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Trump goes to Supreme Court again seeking to delay prosecution for January 6 events – Times of India


WASHINGTON: Former US President Donald Trump returned to the US Supreme Court on Monday seeking a stay on an appeals court ruling that he can be criminally prosecuted for his efforts to overturn the 2020 election results.
In a presentation that began with the words “This application is déjà vu all over again,” Trump’s lawyers argued that if a president can be criminally charged for actions taken while in office, “such prosecutions will recur and become increasingly common, ushering in destructive cycles of recrimination.”
“Without immunity from criminal prosecution, the Presidency as we know it will cease to exist,” they said, virtually arguing for an imperial presidency, one with unconstrained power.
Trump supporters have warned that if the appeals court ruling stands (and Trump returns to power), the reasoning that presidents cannot be immune from criminal prosecution could result in politics of vendetta, such as trying President Biden on issues — such as allowing a porous border which they say borders on criminal negligence.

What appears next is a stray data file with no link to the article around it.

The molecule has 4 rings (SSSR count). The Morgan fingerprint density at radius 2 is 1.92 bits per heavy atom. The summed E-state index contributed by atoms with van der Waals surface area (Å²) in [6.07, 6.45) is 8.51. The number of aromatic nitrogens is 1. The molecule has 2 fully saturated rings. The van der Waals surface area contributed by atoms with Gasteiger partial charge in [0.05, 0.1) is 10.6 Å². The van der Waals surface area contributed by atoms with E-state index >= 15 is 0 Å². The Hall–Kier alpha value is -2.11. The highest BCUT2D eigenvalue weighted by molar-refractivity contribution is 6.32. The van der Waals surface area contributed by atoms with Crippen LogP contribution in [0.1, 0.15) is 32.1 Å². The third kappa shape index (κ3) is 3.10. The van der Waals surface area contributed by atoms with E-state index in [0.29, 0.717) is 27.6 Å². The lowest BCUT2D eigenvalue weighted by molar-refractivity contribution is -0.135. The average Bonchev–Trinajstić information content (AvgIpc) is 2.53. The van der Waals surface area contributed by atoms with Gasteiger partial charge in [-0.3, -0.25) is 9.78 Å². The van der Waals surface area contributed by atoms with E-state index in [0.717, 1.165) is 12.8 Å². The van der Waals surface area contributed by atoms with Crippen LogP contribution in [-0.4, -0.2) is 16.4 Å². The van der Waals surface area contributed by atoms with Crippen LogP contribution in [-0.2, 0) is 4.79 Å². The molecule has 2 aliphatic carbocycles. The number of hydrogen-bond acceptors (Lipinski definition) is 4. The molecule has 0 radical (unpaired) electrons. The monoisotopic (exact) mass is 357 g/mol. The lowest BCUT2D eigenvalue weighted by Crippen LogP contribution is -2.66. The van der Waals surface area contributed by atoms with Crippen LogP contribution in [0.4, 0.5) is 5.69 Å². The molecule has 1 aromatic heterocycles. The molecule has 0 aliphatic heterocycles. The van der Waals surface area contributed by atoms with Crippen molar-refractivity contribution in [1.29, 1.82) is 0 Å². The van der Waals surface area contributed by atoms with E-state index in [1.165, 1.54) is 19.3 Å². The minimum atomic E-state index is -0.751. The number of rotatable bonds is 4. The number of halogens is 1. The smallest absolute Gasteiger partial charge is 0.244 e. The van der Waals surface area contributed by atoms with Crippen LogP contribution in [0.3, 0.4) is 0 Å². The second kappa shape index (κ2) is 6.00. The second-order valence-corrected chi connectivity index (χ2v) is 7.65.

In Monday’s application, Trump’s lawyers argued he should also be able to first appeal the decision to the full D.C. Circuit appeals court and then appeal that to the Supreme Court, if necessary. Appeal to the full DC Circuit will take the case before Judge Sri Srinivasan and 14 other justices.
It was the second time in a week that Trump has approached the Supreme Court, loaded 6-3 in favor of conservatives, seeking its intervention to further his political future.
In a separate case last week, the former President sought the court’s intervention in reversing a ruling from Colorado’s top court that he can be removed from the ballot in the state on grounds of insurrection. Oral arguments in the case indicated that the Supreme Court is inclined to reverse the ruling.
Trump also faces two other immediate legal challenges. One in Florida — where he was present in court even as his lawyers went to the Supreme Court — where he faces federal charges of mishandling classified documents and obstructing government efforts to retrieve them. And another in Georgia, where he faces charges of misconduct against a state prosecutor who implicated him in alleged efforts to overturn the 2020 election results there.
While the cases are keeping Trump away from the campaign trail to a degree, they also serve to keep him in the limelight as he presents himself as victim of a political witchhunt.



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